Guess where I am. I'm starting my afternoon attending a lecture on the many uses of gourds, followed by the performance of a pack of chihuahuas, perusing a soybean mural and finishing up with a party for Smokey the Bear's birthday. Figured it out yet? Why, I'm at the State Fair, of course.
Last year, I strolled through a white, beadboard-walled basement with its ancient cement floors in a Pavillion that displayed contest-winning jellies and relishes, lofty cakes and elaborate pies. But if I were to want to put the peach jelly I made yesterday up for the judging, it wouldn't go on display until next summer.
With flowers, it is easy to tell what is still fresh and what is not...same with newly canned goods. But if you've been canning with me since last summer, you may be a little unsure of the quality of those last few jars left from the summer of 2010...or maybe even from the summer before that.
Indicators that your food is spoiled include the following: broken seals, seepage of contents, mold, gassiness, fermentation, yeast growth, slime, cloudiness, spurting liquid and disagreeable odors.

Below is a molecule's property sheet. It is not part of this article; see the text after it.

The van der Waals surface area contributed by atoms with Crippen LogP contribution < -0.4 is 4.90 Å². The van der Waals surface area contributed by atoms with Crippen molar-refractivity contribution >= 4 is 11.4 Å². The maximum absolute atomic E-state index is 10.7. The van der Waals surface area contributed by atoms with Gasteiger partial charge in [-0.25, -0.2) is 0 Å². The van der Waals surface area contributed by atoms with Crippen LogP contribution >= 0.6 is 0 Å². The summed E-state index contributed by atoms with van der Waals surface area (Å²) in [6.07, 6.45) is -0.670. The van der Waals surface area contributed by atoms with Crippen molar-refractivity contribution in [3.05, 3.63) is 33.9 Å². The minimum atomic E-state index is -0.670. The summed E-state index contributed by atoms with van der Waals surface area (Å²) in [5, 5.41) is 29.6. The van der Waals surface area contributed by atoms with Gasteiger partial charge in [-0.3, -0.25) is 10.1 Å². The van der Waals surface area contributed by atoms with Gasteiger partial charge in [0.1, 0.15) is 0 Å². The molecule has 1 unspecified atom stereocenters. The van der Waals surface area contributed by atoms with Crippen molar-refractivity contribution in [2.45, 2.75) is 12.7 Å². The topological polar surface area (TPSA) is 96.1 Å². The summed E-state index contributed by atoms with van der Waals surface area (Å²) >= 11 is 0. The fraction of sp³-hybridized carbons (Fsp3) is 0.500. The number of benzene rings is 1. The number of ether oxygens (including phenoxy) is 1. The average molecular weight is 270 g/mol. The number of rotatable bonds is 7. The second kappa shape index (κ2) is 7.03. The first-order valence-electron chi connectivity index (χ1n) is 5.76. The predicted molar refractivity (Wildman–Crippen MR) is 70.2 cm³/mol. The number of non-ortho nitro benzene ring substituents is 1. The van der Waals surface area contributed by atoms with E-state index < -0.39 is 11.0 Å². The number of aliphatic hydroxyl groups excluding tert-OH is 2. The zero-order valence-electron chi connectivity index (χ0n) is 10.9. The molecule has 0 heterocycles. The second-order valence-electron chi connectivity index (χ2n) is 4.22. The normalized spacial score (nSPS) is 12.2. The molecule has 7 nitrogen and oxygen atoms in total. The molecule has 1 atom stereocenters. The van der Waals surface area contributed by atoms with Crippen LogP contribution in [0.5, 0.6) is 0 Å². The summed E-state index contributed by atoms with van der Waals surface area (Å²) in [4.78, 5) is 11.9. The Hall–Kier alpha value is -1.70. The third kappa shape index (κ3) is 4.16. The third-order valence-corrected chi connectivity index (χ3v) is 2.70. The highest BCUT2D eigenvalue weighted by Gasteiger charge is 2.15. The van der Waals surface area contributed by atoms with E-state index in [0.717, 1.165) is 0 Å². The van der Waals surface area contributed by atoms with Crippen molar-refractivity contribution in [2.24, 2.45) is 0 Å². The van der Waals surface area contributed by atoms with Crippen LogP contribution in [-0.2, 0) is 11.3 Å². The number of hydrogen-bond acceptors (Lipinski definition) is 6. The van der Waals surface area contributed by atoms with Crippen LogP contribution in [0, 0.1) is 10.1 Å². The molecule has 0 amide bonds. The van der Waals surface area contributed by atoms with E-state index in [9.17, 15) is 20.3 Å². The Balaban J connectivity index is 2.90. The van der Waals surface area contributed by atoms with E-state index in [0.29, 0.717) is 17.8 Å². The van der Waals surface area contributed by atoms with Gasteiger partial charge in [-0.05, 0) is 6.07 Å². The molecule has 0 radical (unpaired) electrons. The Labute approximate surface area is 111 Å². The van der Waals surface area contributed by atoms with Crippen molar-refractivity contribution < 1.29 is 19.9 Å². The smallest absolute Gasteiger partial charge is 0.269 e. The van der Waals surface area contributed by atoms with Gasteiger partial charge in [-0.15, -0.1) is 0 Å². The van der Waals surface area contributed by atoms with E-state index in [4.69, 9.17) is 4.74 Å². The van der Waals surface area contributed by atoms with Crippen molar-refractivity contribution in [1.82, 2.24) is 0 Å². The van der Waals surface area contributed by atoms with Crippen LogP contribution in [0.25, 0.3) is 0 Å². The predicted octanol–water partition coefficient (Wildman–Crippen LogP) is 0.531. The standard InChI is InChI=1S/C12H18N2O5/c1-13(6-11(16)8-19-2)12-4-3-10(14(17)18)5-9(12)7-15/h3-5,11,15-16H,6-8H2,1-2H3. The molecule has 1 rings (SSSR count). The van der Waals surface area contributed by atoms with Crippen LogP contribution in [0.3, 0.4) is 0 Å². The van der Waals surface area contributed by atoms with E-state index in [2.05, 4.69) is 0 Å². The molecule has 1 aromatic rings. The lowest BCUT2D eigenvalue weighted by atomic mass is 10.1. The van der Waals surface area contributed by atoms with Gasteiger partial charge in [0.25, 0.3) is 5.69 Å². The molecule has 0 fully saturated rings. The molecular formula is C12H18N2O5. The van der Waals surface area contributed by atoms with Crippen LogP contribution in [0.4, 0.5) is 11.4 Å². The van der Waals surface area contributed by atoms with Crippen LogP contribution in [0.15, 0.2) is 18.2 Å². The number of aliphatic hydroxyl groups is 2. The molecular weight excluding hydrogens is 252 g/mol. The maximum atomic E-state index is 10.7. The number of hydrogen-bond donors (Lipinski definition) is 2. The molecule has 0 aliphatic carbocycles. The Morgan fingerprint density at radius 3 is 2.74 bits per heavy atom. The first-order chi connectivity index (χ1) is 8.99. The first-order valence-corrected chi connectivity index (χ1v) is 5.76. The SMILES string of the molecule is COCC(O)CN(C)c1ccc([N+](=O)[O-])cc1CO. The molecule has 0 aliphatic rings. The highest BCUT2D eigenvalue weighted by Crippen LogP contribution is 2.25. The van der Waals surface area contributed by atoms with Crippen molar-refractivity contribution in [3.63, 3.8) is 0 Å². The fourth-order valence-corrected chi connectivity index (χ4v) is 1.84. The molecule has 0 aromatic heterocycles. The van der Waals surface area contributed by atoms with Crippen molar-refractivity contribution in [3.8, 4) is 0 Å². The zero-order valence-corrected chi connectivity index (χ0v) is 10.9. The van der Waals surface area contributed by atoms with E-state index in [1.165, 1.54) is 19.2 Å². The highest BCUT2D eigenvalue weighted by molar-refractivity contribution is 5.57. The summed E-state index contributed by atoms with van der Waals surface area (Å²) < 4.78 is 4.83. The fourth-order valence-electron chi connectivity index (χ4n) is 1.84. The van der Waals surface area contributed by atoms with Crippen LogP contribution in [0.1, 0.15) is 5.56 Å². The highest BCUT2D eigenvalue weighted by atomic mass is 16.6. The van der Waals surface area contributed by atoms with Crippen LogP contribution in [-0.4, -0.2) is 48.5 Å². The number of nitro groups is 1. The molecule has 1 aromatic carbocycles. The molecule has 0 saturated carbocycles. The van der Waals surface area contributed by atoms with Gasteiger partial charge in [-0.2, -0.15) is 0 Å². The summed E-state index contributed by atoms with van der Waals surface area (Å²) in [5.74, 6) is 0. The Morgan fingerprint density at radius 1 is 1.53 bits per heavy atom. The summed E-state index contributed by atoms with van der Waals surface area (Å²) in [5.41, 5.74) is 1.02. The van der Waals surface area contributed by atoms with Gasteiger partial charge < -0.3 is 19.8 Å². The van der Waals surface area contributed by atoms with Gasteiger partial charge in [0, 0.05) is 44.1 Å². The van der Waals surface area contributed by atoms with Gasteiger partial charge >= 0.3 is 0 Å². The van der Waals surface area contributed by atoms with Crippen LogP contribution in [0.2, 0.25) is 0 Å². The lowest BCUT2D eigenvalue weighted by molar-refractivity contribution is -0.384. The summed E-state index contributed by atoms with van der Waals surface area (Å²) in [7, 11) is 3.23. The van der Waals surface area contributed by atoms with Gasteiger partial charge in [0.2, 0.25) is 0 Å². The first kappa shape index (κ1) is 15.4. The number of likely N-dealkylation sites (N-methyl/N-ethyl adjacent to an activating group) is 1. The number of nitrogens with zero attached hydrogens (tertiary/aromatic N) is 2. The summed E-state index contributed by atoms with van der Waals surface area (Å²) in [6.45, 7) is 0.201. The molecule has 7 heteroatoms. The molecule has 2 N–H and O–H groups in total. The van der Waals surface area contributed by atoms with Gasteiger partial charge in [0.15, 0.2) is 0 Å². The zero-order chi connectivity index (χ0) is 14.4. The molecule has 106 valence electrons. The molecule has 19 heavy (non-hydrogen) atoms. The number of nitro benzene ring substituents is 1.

If you do suspect low-acid foods like meats, poultry, seafoods, even low-acid tomato products have spoiled, you should take care to prevent botulin from being available to either humans or animals. Detoxifying involves boiling the jar (along with its contents) under water for 30 minutes, then discard everything from the boiling pan. A solution of 1 part bleach to 5 parts water should be used to clean all surfaces that the suspect product has touched, letting the cleaning solution stand for 5 minutes before rinsing. Finally, dispose of any dishclothes and sponges used.
These precautions are far more likely to be necessary for the pressure cooker canner who is canning meats and low-acid vegetables, but every canner needs to be aware of them. The old saying, "better safe than sorry" absolutely applies in the world of home canning!